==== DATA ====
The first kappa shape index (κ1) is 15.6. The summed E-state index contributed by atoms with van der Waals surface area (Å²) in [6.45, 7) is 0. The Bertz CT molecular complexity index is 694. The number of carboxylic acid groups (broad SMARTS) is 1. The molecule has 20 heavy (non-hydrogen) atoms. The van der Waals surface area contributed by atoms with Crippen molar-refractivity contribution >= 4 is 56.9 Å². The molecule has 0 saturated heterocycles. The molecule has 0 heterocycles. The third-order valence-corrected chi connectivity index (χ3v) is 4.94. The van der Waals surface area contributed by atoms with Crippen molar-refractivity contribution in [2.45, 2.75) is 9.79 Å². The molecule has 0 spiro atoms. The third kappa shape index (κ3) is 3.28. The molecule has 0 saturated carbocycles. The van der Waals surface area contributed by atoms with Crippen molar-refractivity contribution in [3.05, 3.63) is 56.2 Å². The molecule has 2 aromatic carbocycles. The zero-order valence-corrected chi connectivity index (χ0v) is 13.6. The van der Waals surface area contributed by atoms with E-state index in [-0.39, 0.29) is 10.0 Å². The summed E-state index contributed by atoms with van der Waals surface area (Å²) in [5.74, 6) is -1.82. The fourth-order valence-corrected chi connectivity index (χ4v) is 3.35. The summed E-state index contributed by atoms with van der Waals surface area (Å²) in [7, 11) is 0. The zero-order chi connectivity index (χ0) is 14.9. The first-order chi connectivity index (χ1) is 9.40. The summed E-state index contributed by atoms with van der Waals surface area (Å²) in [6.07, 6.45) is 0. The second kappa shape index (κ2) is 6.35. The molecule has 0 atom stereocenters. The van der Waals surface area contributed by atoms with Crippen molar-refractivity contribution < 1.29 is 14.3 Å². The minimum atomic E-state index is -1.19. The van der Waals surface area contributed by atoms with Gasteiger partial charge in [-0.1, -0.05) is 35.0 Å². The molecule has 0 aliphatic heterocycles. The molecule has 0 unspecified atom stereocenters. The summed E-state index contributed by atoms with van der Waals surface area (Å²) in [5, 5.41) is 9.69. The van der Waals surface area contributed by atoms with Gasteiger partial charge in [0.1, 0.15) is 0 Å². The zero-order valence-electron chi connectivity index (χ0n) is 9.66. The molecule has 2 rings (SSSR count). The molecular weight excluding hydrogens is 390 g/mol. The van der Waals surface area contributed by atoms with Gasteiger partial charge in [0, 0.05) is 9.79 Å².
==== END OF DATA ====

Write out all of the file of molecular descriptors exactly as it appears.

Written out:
The first kappa shape index (κ1) is 15.6. The summed E-state index contributed by atoms with van der Waals surface area (Å²) in [6.45, 7) is 0. The Bertz CT molecular complexity index is 694. The number of carboxylic acid groups (broad SMARTS) is 1. The molecule has 20 heavy (non-hydrogen) atoms. The van der Waals surface area contributed by atoms with Crippen molar-refractivity contribution >= 4 is 56.9 Å². The molecule has 0 saturated heterocycles. The molecule has 0 heterocycles. The third-order valence-corrected chi connectivity index (χ3v) is 4.94. The van der Waals surface area contributed by atoms with Crippen molar-refractivity contribution in [2.45, 2.75) is 9.79 Å². The molecule has 0 spiro atoms. The third kappa shape index (κ3) is 3.28. The molecule has 0 saturated carbocycles. The van der Waals surface area contributed by atoms with Crippen molar-refractivity contribution in [3.05, 3.63) is 56.2 Å². The molecule has 2 aromatic carbocycles. The zero-order valence-corrected chi connectivity index (χ0v) is 13.6. The van der Waals surface area contributed by atoms with E-state index in [-0.39, 0.29) is 10.0 Å². The summed E-state index contributed by atoms with van der Waals surface area (Å²) in [5.74, 6) is -1.82. The fourth-order valence-corrected chi connectivity index (χ4v) is 3.35. The summed E-state index contributed by atoms with van der Waals surface area (Å²) in [7, 11) is 0. The zero-order chi connectivity index (χ0) is 14.9. The first-order chi connectivity index (χ1) is 9.40. The summed E-state index contributed by atoms with van der Waals surface area (Å²) in [6.07, 6.45) is 0. The second kappa shape index (κ2) is 6.35. The molecule has 0 atom stereocenters. The van der Waals surface area contributed by atoms with Crippen molar-refractivity contribution < 1.29 is 14.3 Å². The minimum atomic E-state index is -1.19. The van der Waals surface area contributed by atoms with Gasteiger partial charge in [-0.1, -0.05) is 35.0 Å². The molecule has 0 aliphatic heterocycles. The molecule has 0 unspecified atom stereocenters. The summed E-state index contributed by atoms with van der Waals surface area (Å²) in [5, 5.41) is 9.69. The van der Waals surface area contributed by atoms with Gasteiger partial charge in [0.1, 0.15) is 0 Å². The zero-order valence-electron chi connectivity index (χ0n) is 9.66. The molecule has 2 rings (SSSR count). The molecular weight excluding hydrogens is 390 g/mol. The van der Waals surface area contributed by atoms with Gasteiger partial charge in [0, 0.05) is 9.79 Å².